A US appeals court has upheld a lower court's decision that a monkey can't own copyright.
British photographer David Slater says he has been ruined by the unauthorized spread of a wildlife photo taken using his camera equipment. The picture in question was snapped when the shutter was activated by a seven-year-old macaque in Indonesia in 2011.
Three years later, however, Slater's ownership of the image was disputed by Wikipedia supremo Jimmy Wales and animal rights activist group PETA. Publication of the selfie on Wikipedia as a public domain work ensured Slater's royalty income from the work disappeared. Wikipedia mockingly used the image without permission as a "conference mascot," as we reported here in 2014.
Selfie scandal ... It's a big laugh for Jimbo Wales (left)
The US Copyright Office later confirmed that the monkey could not own the copyright – just as machines and spirits cannot – as a modicum of creativity and intent was required. In this case, Slater trekked out into the jungle and carefully set up the equipment at the right spot, leaving it to the curious macaque to peer into the lens and press a button.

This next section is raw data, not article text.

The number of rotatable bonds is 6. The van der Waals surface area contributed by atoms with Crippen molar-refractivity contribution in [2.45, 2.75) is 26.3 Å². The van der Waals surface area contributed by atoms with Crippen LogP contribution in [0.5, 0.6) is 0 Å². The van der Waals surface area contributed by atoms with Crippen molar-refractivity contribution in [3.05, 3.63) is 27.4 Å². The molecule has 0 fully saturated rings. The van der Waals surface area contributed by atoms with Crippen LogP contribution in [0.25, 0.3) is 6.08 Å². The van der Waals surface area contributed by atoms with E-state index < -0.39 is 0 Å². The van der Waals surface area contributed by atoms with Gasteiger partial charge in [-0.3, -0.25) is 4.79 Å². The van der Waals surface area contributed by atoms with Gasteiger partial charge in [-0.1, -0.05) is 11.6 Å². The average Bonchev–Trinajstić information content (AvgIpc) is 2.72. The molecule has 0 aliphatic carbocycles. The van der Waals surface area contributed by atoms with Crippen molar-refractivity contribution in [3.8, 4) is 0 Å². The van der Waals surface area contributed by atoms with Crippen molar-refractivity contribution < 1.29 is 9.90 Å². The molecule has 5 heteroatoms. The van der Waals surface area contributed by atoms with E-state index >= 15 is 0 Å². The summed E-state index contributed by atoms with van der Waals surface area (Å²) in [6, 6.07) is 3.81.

The ninth circuit appeals court in San Francisco today affirmed that animals can't hold copyright, but can in theory – but not here – sue humans. Essentially, that leaves Slater asserting ownership of the snap, so if you want to distribute or reuse the snap, get permission or license the rights from the tog himself rather than a wild macaque.
In a sarcastic footnote, the California court gave PETA short shrift, describing the irony of the animal-rights warriors employing "Naruto," as it christened the macaque, "as an unwitting pawn in its ideological goals."
Last year, Slater agreed to pay a percentage of the royalties from the snap to a conservation project in Sulawesi, Indonesia. PETA boasted that it "broke new ground" for animal rights.
You can buy the image from Slater directly – ensuring he gets a few pennies – via his website. ®